One of the first New York City groups of People With AIDS was formed by Michael Callan and Richard Berkowitz. The call for a group for PWAs came as a result of their controversial article in the New York Native in November 1982 entitled "We Know Who We Are." The group was called Gay Men With AIDS. The stated goal of GMWA was "to support each other by sharing our personal experiences, our strength, and our hope." This turned out to be primarily an emotional support group, as opposed to a political group. Also in the fall of 1982, Mike and Richard met several other people with AIDS at one of the first, if not the first, support groups in New York City. It was primarily peer-run, with non-intrusive assistance from Dr. Stuart Nichols of Beth Israel Medical Center. This support group included Phil Lanzaratta, the "granddaddy" of the New York PWA movement. Phil was New York City's first publicly-identified PWA. He did a number of TV and print interviews and wrote a seminal firsthand account of living with AIDS for Christopher Street magazine. Again, Stuart Nichols' group was primarily an emotional support group, not a political group. It seemed that we all had our hands full staying alive; it didn't occur to us to organize politically.
Some time in the summer or late fall of 1982, several of us PWAs (note: the acronym "PWA" hadn't been invented yet; we were "AIDS victims" or "AIDS patients" back then) became aware of the New York AIDS Network, a group that met Tuesday mornings at the ungodly hour of 7:00 am at the East Village offices of the Community Health Project. The Network had been formed by Dr. Harold Kooden, Virginia Apuzzo and Dr. Roger Enlow, and had grown to provide the first organized political forum in which to share information and concerns about AIDS.
Several PWAs in New York were vaguely aware of Bobbi Campbell in San Francisco. He was the first person of whom many of us had ever heard who was courageous -- or foolish -- enough to publicly self-identify as a gay man with AIDS. We even he heard he had a weekly column in the Sentinel! How progressive those San Francisco queens are, we thought. We continued to follow his career sporadically in out-of-date copies of the Sentinel, purchased occasionally at the Oscar Wilde Memorial Bookstore. New York PWAs and PWARCs began to express growing frustration at attending too many GMHC forums in which those of us with AIDS would sit silently in the audience and hear doctors, nurses, lawyers, insurance experts, and social workers tell us what it was like to have AIDS. It seemed to occur to several of us simultaneously, including Artie Felson, Tom Nasrallah, Bill Burke, Bob Cecchi, David Goldstein, Pete Nalbandian, John Bernd, and others, that there was something wrong with this picture. The "real experts," we realized, weren't up there. It would be akin to having a conference on sickle cell anemia in which no blacks were asked to participate.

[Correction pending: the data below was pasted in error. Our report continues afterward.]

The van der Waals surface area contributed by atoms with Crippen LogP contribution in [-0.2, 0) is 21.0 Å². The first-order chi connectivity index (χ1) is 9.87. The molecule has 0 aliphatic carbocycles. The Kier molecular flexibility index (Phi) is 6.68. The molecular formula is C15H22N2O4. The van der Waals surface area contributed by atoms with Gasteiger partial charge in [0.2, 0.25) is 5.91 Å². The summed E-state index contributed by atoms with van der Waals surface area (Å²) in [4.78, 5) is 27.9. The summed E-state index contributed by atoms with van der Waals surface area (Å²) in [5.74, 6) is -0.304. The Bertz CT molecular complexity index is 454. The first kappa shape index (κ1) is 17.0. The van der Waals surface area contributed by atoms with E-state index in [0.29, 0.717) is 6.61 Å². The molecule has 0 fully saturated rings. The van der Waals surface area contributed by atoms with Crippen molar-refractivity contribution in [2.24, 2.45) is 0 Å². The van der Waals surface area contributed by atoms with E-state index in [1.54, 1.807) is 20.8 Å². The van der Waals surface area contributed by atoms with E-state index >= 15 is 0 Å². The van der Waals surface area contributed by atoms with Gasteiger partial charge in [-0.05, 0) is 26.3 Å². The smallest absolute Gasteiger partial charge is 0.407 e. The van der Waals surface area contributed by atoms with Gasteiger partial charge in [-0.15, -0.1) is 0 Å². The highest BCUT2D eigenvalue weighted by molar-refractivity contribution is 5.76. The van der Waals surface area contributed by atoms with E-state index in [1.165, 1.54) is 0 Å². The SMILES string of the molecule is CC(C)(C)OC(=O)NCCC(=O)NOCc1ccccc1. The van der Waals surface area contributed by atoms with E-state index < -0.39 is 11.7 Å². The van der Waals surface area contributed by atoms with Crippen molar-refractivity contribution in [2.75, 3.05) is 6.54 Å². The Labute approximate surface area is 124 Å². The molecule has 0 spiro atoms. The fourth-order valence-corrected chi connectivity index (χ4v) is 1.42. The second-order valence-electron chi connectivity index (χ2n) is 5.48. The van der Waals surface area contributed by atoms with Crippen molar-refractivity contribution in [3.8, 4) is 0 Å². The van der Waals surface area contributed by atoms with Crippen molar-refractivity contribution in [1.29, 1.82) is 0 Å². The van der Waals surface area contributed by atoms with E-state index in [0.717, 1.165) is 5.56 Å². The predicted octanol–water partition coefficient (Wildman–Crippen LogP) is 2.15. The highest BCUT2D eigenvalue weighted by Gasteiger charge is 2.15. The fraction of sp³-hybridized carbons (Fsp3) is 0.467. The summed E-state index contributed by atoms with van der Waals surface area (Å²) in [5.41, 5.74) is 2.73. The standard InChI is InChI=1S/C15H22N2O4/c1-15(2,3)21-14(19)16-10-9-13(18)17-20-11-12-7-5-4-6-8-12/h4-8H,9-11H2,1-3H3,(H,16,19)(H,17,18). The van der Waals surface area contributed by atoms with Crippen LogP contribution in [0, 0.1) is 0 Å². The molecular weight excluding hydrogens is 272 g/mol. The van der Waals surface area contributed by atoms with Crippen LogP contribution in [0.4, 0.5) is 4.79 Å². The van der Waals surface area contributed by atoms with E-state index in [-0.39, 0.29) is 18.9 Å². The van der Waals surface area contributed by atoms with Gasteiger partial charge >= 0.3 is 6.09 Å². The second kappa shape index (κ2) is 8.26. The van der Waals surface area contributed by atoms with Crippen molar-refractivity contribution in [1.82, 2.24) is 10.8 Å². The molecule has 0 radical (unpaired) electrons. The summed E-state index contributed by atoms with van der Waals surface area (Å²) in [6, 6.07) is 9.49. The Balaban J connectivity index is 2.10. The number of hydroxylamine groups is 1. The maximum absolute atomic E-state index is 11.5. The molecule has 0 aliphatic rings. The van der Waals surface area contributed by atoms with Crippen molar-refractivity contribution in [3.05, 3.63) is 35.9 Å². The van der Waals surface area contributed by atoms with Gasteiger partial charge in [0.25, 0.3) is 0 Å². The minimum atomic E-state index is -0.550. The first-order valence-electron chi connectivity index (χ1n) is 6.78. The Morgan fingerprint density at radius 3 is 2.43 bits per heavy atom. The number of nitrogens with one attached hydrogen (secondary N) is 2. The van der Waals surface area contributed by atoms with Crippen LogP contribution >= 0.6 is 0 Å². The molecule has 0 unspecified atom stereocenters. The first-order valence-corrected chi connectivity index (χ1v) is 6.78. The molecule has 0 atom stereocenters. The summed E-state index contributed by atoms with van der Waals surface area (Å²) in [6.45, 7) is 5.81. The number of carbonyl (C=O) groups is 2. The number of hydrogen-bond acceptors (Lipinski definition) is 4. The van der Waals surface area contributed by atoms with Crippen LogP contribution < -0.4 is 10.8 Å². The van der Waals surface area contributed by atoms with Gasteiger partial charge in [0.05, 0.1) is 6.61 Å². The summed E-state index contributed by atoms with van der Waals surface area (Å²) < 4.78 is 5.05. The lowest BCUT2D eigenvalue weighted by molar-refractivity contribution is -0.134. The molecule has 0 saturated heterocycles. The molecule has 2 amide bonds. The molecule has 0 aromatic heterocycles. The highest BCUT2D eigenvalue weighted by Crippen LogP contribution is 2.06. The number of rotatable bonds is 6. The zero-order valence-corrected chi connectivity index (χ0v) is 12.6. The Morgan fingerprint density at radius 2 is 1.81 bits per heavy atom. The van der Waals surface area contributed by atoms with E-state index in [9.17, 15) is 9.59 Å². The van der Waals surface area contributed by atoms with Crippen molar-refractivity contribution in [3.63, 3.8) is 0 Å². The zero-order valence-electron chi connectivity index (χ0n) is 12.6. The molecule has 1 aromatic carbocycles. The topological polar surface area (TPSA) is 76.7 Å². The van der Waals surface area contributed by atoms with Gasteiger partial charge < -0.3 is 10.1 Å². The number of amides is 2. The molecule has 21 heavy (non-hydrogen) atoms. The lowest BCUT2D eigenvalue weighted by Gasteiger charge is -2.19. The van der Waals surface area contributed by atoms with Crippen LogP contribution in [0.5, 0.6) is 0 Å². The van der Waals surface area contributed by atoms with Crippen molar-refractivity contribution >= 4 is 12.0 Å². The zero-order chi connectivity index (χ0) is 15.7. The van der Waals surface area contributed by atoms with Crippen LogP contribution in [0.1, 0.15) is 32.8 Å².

At a momentous AIDS Network meeting in late spring of 1983, plans were being made to attend the Second National AIDS Forum, sponsored by the Lesbian and Gay Health Education Foundation. Word somehow reached us that Bobbi Campbell and others in San Francisco were urging that the major AIDS service provider organizations in the various cities sponsor one or more gay men with AIDS and pay all their expenses to enable them to attend the conference.
The idea struck like a bolt of lightning. Until then, it simply hadn't occurred to those of us in New York who were diagnosed that we could be anything more than the passive recipients of the genuine care and concern of those who hadn't (yet) been diagnosed. As soon as the concept of PWAs representing themselves was proposed, the idea caught on like wildfire (with small pockets of resistance coming from some factions at GMHC). Part of the widespread acceptance of the notion of self-empowerment must be attributed to lessons learned from the feminist and civil rights struggles. Many of the earliest and most vocal supporters of the right to self-empowerment were the lesbians and feminists among the AIDS Network attendees. Credit must go to Alan Long (who recently died from AIDS) who, though healthy at the time, thought it was sufficiently important to support self-empowerment for PWAs that he personally underwrote the expense of three of us to attend the Denver conference.
This article was provided by Body Positive. It is a part of the publication Body Positive.